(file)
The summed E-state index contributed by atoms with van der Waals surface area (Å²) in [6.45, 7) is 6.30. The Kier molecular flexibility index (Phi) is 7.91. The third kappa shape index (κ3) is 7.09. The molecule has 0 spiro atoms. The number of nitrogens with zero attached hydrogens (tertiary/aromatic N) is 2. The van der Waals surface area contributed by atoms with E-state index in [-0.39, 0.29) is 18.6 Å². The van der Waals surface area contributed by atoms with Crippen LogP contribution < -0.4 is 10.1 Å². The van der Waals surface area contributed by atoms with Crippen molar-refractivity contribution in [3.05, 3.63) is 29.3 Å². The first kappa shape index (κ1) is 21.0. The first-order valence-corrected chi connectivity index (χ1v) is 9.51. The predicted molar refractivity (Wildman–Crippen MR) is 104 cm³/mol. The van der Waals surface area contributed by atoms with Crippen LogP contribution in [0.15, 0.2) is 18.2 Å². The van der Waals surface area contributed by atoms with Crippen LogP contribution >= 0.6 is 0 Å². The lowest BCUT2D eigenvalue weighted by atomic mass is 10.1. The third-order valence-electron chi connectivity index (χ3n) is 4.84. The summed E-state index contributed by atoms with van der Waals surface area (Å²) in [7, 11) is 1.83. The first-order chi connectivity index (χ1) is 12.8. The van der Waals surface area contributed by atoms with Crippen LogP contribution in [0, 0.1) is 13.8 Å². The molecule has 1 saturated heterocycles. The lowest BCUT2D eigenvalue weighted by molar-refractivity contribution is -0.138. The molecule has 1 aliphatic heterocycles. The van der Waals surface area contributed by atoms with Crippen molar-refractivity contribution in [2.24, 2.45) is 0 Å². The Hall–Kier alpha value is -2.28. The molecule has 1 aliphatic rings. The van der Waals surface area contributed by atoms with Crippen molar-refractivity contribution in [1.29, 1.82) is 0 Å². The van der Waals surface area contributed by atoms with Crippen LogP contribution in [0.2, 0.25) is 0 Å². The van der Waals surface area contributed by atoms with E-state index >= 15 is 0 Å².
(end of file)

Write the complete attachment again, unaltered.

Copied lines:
The summed E-state index contributed by atoms with van der Waals surface area (Å²) in [6.45, 7) is 6.30. The Kier molecular flexibility index (Phi) is 7.91. The third kappa shape index (κ3) is 7.09. The molecule has 0 spiro atoms. The number of nitrogens with zero attached hydrogens (tertiary/aromatic N) is 2. The van der Waals surface area contributed by atoms with E-state index in [-0.39, 0.29) is 18.6 Å². The van der Waals surface area contributed by atoms with Crippen LogP contribution < -0.4 is 10.1 Å². The van der Waals surface area contributed by atoms with Crippen molar-refractivity contribution in [3.05, 3.63) is 29.3 Å². The first kappa shape index (κ1) is 21.0. The first-order valence-corrected chi connectivity index (χ1v) is 9.51. The predicted molar refractivity (Wildman–Crippen MR) is 104 cm³/mol. The van der Waals surface area contributed by atoms with Crippen LogP contribution in [0.15, 0.2) is 18.2 Å². The van der Waals surface area contributed by atoms with Crippen LogP contribution >= 0.6 is 0 Å². The lowest BCUT2D eigenvalue weighted by atomic mass is 10.1. The third-order valence-electron chi connectivity index (χ3n) is 4.84. The summed E-state index contributed by atoms with van der Waals surface area (Å²) in [7, 11) is 1.83. The first-order chi connectivity index (χ1) is 12.8. The van der Waals surface area contributed by atoms with Crippen LogP contribution in [0, 0.1) is 13.8 Å². The molecule has 1 saturated heterocycles. The lowest BCUT2D eigenvalue weighted by molar-refractivity contribution is -0.138. The molecule has 1 aliphatic heterocycles. The van der Waals surface area contributed by atoms with Crippen molar-refractivity contribution in [2.24, 2.45) is 0 Å². The Hall–Kier alpha value is -2.28. The molecule has 1 aliphatic rings. The van der Waals surface area contributed by atoms with Crippen molar-refractivity contribution in [1.29, 1.82) is 0 Å². The van der Waals surface area contributed by atoms with Crippen LogP contribution in [0.2, 0.25) is 0 Å². The van der Waals surface area contributed by atoms with E-state index >= 15 is 0 Å².